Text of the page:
Showing posts with label Case Analysis. Show all posts
Showing posts with label Case Analysis. Show all posts

Citation- AIR 1987 P&H 90

Case no- civil regular first appeal no. 1205 of 1984 decided on September 5, 1986

Court Jurisdiction- Punjab and Haryana high court

Judgment delivered by- Justice J.V. Gupta

Judgment- India

FACTS

In this case, the plaintiff, Batala branch of the new bank of India filed a case against the defendant for the recovery of the amount of Rs. 687908.86. The allegation was that the defendant S.K. Engineering works had been dealing with them as a partnership firm. The plaintiff agreed to give a loan to the defendants of Rs. 3,50,000 as per C.C hypothecation and also granted Rs. 30000 as per B.P. limit. On 21st August 1976, they enforced a promissory note which held them severally and jointly liable for the payment of the loan extended to them by the plaintiff bank. The plaintiff bank charged a rate of 6.5% above that of the RBI which was a minimum of 15.5%.

With the term loan against Rs 150000, the defendants drew a promissory note along with the hypothecation deed and receipt of waiver and general lien agreement. On 21st August 1976 the plaintiff initiated the cash credit hypothecation in the name of the defendant and on the account of stamp paper, it showed a debt of Rs 225000. This account was operating until the date of the suit as of 18th February 1892. In this account, it was alleged that the plaintiff bank was supposed to get a sum of Rs. 5,62,768.85 as of 15th February 1982. Against the term loan, a sum of Rs 1,25,040.01 was to be recoverable against the defendants. On 11th October 1976, one of the defendants in the partnership mortgaged in respect of land, factory, building, and one Ahata and also deposited title deeds with the plaintiff bank.

It was pleaded by the defendants that they shall pay off against the two accounts by delivering and signing on the balanced amounts on different dates as mentioned in the facts above. They had also decided to pay off the term loan by depositing quarterly interest of Rs 12,500. Despite the continuous demands by the plaintiff bank, they failed to clear the loans.

The defendants also pleaded that this suit was liable to be dismissed as the details of pledged property were not specified and also contended that their signatures were obtained by the plaintiff bank on white and they were not made aware of the contents of the documents and they denied the execution of the agreement.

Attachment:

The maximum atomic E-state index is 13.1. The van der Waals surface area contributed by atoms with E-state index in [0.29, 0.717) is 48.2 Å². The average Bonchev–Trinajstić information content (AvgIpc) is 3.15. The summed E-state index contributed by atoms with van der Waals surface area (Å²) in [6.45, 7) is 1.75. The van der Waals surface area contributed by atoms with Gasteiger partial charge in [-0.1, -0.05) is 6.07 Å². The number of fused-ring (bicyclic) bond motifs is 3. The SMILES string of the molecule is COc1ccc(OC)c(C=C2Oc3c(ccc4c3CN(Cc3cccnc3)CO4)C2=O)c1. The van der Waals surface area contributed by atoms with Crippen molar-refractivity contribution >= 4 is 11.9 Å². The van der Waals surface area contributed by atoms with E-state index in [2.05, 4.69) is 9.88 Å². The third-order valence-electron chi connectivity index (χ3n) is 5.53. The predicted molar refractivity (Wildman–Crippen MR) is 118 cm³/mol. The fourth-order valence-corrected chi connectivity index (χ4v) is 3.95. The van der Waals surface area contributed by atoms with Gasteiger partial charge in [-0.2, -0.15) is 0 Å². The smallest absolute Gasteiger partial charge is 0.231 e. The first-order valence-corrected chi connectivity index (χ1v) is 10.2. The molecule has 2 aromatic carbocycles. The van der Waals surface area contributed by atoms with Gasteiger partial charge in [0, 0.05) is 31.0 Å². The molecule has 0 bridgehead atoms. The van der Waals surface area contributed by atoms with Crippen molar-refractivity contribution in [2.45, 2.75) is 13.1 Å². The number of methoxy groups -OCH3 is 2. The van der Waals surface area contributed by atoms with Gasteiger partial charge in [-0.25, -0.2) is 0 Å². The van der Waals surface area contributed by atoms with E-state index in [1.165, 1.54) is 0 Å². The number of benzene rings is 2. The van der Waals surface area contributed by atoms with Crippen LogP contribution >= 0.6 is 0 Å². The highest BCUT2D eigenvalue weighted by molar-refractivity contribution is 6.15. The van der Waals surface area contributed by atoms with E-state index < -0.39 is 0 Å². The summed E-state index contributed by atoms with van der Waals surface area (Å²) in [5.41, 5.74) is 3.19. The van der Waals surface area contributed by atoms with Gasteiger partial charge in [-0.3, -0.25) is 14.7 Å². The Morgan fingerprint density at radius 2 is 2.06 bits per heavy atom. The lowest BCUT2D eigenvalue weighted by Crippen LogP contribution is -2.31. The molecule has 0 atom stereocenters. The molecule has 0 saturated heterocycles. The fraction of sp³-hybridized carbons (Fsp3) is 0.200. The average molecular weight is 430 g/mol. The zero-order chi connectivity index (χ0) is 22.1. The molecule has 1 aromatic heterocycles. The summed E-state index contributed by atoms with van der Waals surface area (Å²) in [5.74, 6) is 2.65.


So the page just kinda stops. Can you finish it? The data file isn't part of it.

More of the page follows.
ISSUES

1.     Whether the goods pledged can be retained as collateral security if the amount is not paid at the stipulated time as per section 176 of the Indian contract act 1872?

2.     whether the bank can retain the property not only for the principal amount but also for the interest accumulated on debt as per sec 173 of the Indian contract act 1872?

3.     Whether the plaintiff is entitled to the amount mentioned in the suit and is entitled to the future interest at contractual rates?

4.     Whether the C.C hypothecation and lien agreement gives the plaintiff bank direct right to seize the goods under section 176 of the Indian contract act 1872? 

RULES

Sec 176 of ICA 1872 defines the Pawnee’s right whenever the pawnor makes any default. This section distinctively defines two rights of pledgee-

1.     The pledgee can sue the pawnor if he makes any default on the payment and can retain the goods as collateral security.

2.     He is entitled to sell the goods after giving reasonable notice to the pawnor. [1]

In the present case, this section is closely interlinked with section 173 where the pawnee can retain the goods not only for the payment of the principal amount but also for the interest of the debt and all the other expenses incurred by him to maintain the goods pledged[2].

The rule in the third issue is shortly defined in section 34 of the code of civil procedure act 1976 which defines the rate of interest arising out of a commercial transaction may exceed six percent but it shall not exceed the rate of interest mentioned in the contract. And where the rate of interest is unspecified, it shall align with the norms of nationalized banks.[3]

ANALYSIS

Under sec 176 of the Indian contract act, the pledgee can hold the goods as collateral security until the amount of debt is realized. Although when the amount is realized, the pledgee will have to redeliver the goods to the pawnor. However, if the pledgee is not able to return the goods, he will not be entitled to the payment of the loan. In this section it is also mentioned if the amount from the sale is less than the amount of debt, the pawnor is supposed to pay the remaining amount. However, if the amount from the sale is more than the debt, the pawnee shall pay the surplus amount to the pawnor[4].